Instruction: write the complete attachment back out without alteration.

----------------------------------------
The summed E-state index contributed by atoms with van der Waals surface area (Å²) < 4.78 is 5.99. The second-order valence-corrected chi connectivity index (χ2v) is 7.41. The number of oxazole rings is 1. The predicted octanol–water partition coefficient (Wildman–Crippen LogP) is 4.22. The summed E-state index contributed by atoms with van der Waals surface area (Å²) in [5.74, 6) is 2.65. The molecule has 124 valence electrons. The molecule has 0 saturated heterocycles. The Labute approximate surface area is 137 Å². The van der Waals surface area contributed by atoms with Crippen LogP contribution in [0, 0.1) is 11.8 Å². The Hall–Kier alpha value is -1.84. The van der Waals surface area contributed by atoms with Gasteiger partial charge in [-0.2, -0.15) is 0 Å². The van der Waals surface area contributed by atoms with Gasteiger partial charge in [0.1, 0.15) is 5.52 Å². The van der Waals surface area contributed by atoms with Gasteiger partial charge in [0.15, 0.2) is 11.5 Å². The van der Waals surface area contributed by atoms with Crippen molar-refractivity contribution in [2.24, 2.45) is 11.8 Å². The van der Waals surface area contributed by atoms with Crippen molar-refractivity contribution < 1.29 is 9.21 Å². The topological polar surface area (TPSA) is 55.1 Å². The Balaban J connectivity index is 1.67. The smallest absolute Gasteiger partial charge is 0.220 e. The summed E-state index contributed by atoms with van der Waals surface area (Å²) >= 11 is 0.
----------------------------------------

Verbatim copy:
The summed E-state index contributed by atoms with van der Waals surface area (Å²) < 4.78 is 5.99. The second-order valence-corrected chi connectivity index (χ2v) is 7.41. The number of oxazole rings is 1. The predicted octanol–water partition coefficient (Wildman–Crippen LogP) is 4.22. The summed E-state index contributed by atoms with van der Waals surface area (Å²) in [5.74, 6) is 2.65. The molecule has 124 valence electrons. The molecule has 0 saturated heterocycles. The Labute approximate surface area is 137 Å². The van der Waals surface area contributed by atoms with Crippen LogP contribution in [0, 0.1) is 11.8 Å². The Hall–Kier alpha value is -1.84. The van der Waals surface area contributed by atoms with Gasteiger partial charge in [-0.2, -0.15) is 0 Å². The van der Waals surface area contributed by atoms with Gasteiger partial charge in [0.1, 0.15) is 5.52 Å². The van der Waals surface area contributed by atoms with Gasteiger partial charge in [0.15, 0.2) is 11.5 Å². The van der Waals surface area contributed by atoms with Crippen molar-refractivity contribution in [2.24, 2.45) is 11.8 Å². The van der Waals surface area contributed by atoms with Crippen molar-refractivity contribution < 1.29 is 9.21 Å². The topological polar surface area (TPSA) is 55.1 Å². The Balaban J connectivity index is 1.67. The smallest absolute Gasteiger partial charge is 0.220 e. The summed E-state index contributed by atoms with van der Waals surface area (Å²) >= 11 is 0.